I was also grilling doctors and medical anatomists with questions whenever I met them. Opportunities opened up for me to draw and study from human cadavers, and this significantly increased my knowledge of how muscles and bones connect three-dimensionally. I realize that some people might consider the viewing of a dissected body to be morbid, disrespectful, or even sacrilegious. But for me, those sneak peeks beneath the surface of the skin into a usually inaccessible realm ignited a primal sense of wonderment. I found it miraculous that the body’s trillions of parts—from the macroscopic down to the subcellular level—all work harmoniously together in a synchronized system. The study of cadavers was a tremendous gift, allowing me to fully appreciate how anatomical forms interconnect and how the skeletal and muscular systems influence the body’s surface forms. Drawing from cadavers gave me a much fuller understanding of what I was seeing when I drew from living models.

Then, in the late 1970s, while in my twenties, I was offered the opportunity to teach figurative art. I jumped at the chance to introduce artistic anatomy to my students, since no other drawing teacher seemed to talk much about it. My students reacted with enthusiasm, and it was astonishing to see this change in attitude of young art students toward artistic anatomy. I was also noticing that new books on artistic anatomy were being published, and that the “oldies but goodies” books by Andrew Loomis, Paul Richer, and Stephen Rogers Peck were once again in high demand—and were even being reissued in new editions. Over the years, my students had often encouraged me to write my own book, and so I decided to take on that challenge, as well.

When Classic Human Anatomy was published in 2009, I thought my goal was accomplished. I was aching to get back into the studio and work nonstop on my paintings once again. After several months of painting and exhibiting my work in galleries, I finally began to file away the piles of anatomy books, research notes, manuscript pages, life drawings, diagrams, and skeleton bones that were still cluttering my studio. But in the process of doing that, I realized there was quite a lot of material that I hadn’t been able to fit into Classic Human Anatomy. So I contacted my publisher and asked if they would be interested in a companion book, one that would focus on the anatomy of the human figure in motion. When they said yes, off I went, creating new drawings and diagrams and—like a crazed squirrel—digging deep for any buried nuggets of information that I felt might be beneficial for figurative artists.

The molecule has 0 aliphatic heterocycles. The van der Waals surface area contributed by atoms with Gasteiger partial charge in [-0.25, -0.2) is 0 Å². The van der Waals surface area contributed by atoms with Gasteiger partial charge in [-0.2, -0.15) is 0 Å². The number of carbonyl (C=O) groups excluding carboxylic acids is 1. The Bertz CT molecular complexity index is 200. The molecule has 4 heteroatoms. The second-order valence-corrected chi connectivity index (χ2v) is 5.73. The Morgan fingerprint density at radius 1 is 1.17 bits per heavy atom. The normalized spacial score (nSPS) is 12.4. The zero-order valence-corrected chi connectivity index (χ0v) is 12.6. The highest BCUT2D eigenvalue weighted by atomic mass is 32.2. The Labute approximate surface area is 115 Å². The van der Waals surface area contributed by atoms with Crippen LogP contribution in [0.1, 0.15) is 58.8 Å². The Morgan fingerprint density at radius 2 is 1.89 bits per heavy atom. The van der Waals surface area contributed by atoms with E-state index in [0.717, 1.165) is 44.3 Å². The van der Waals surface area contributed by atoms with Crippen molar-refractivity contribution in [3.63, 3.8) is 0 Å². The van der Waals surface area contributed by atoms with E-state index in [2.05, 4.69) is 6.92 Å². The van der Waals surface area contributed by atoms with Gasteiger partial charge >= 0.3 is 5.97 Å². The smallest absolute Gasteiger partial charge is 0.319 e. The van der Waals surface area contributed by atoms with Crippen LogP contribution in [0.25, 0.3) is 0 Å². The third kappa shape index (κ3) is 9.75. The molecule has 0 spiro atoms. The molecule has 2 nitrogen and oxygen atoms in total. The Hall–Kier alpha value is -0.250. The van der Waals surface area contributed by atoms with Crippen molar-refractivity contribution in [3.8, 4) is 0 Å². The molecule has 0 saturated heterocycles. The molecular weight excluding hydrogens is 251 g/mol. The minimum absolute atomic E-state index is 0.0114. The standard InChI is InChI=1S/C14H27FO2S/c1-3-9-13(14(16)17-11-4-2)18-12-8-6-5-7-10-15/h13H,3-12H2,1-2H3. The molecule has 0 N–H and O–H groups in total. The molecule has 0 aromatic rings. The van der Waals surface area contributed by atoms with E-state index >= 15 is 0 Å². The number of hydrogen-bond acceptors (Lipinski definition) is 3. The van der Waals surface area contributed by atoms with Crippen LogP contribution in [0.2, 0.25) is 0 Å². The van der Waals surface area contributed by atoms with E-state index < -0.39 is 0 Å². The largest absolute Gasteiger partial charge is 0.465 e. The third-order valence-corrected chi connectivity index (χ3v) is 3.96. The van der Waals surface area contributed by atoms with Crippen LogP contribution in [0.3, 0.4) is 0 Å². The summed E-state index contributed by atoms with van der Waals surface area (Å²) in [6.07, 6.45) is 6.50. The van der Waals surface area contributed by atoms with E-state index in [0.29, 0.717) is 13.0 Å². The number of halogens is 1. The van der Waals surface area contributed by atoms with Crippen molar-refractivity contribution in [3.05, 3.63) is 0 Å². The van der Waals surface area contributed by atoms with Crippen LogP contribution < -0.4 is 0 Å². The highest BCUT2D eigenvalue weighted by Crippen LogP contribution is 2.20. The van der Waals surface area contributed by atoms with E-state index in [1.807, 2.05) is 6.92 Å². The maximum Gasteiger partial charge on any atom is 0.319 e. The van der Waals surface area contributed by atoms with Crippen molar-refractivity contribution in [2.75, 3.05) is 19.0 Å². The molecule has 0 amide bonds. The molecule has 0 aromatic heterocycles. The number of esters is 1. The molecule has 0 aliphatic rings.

Since the publication of Classic Human Anatomy, I’ve been touched by the response from people all over the world—not just artists but people in medical professions, as well—who’ve written to tell me how much my book has inspired them. And I couldn’t be more pleased that the book is now considered a preferred anatomical reference book for artists. It is my sincere hope that Classic Human Anatomy in Motion, in addition to providing solid information, will likewise inspire artists as they continue their own unique creative journeys into the magical realm of the amazing and remarkable human figure.

VALERIE L. WINSLOW

Santa Rosa, California, 2015